And so, as far as this very restricted ethical question goes, I think we can work to help millions of people currently suffering from various diseases without compromising life per se. Perhaps the only provision I would suggest to the president is that couples be able to stipulate whether or not their discarded embryos go to this end.

Unfortunately, the subject is rife with ever more complicated questions to resolve. Scientists at a private lab in Virginia, for example, have recently announced that they would begin creating embryos themselves, purely for the purpose of extracting the stem cells.

I’m not sure I can articulate why, for me, this seems to be on the other side of the ethical fence. Perhaps the difference is that the embryos are to be consciously created for destruction. Or perhaps it has to do with a sense that the decision to create an embryo that will ultimately become a life should always remain one made by the biological parents. If, for a variety of reasons, they choose not to proceed with the process, they should be able to determine what happens to those eggs and sperm, which are, after all, theirs.

Yet another complication comes about from a technique called therapeutic cloning. Scientists at a lab in Massachusetts are attempting to insert a donor cell—not sperm—into a different donor egg that has had its nucleus removed. If the experiment is successful, the egg will "reprogram" the genes of the inserted cell so that it will direct the development of an embryo. Stem cells would be isolated from the resulting embryo.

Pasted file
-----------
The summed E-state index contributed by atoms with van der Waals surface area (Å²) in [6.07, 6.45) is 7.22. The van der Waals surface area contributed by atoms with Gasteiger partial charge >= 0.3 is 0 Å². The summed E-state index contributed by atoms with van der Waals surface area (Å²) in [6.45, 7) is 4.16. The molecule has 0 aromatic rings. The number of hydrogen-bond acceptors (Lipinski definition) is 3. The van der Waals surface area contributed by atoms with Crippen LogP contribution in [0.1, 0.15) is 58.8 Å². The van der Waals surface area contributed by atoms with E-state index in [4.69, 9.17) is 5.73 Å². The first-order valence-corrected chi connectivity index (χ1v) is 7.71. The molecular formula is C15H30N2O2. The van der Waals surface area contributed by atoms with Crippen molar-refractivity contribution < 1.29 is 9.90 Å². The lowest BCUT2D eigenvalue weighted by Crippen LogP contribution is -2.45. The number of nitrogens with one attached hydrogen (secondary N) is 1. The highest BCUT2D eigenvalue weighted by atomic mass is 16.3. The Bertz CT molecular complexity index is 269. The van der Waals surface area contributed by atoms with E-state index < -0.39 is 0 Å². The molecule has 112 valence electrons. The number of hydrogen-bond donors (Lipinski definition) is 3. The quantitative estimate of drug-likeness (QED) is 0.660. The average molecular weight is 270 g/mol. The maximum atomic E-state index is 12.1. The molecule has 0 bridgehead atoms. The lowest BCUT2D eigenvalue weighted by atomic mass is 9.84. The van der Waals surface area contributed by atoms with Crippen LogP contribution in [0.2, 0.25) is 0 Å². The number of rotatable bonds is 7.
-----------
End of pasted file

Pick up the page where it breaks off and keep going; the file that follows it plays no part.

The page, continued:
I’m not even sure how we begin to think about this one—an embryo without fertilization—but the fact remains we had better think about it. The science is in place, and there are people out there who will try to push the limits faster than we can set them.

Which raises another reason the president should fund the research: pragmatism. As William Safire wrote in a New York Times editorial, "The stem-cell genie is out of the research bottle." The only way to ever control where this research goes is through money. Federal funds have gone a long way in shaping social policy on other fronts such as racial, sexual and religious discrimination. That influence could play a role here too.

The ugly fact of the matter is that there are no clean answers when it comes to these decisions. We are forced to navigate through a world of judgments, a world where sea, sky and land are just differing shades of gray. Our instinct in dealing with them is be perfectly principled, but that doesn’t always lead us down the most ethical path. It is tempting to take the fixed and simple principles we’ve lived by in the past and extend them as far as we can see into the future. But that can be like staring down a set of train rails. Eventually the rails in your vision come together and distinctions become hard to make.

The Idaho Mountain Express is distributed free to residents and guests throughout the Sun Valley, Idaho resort area community. Subscribers to the Idaho Mountain Express will read these stories and others in this week's issue.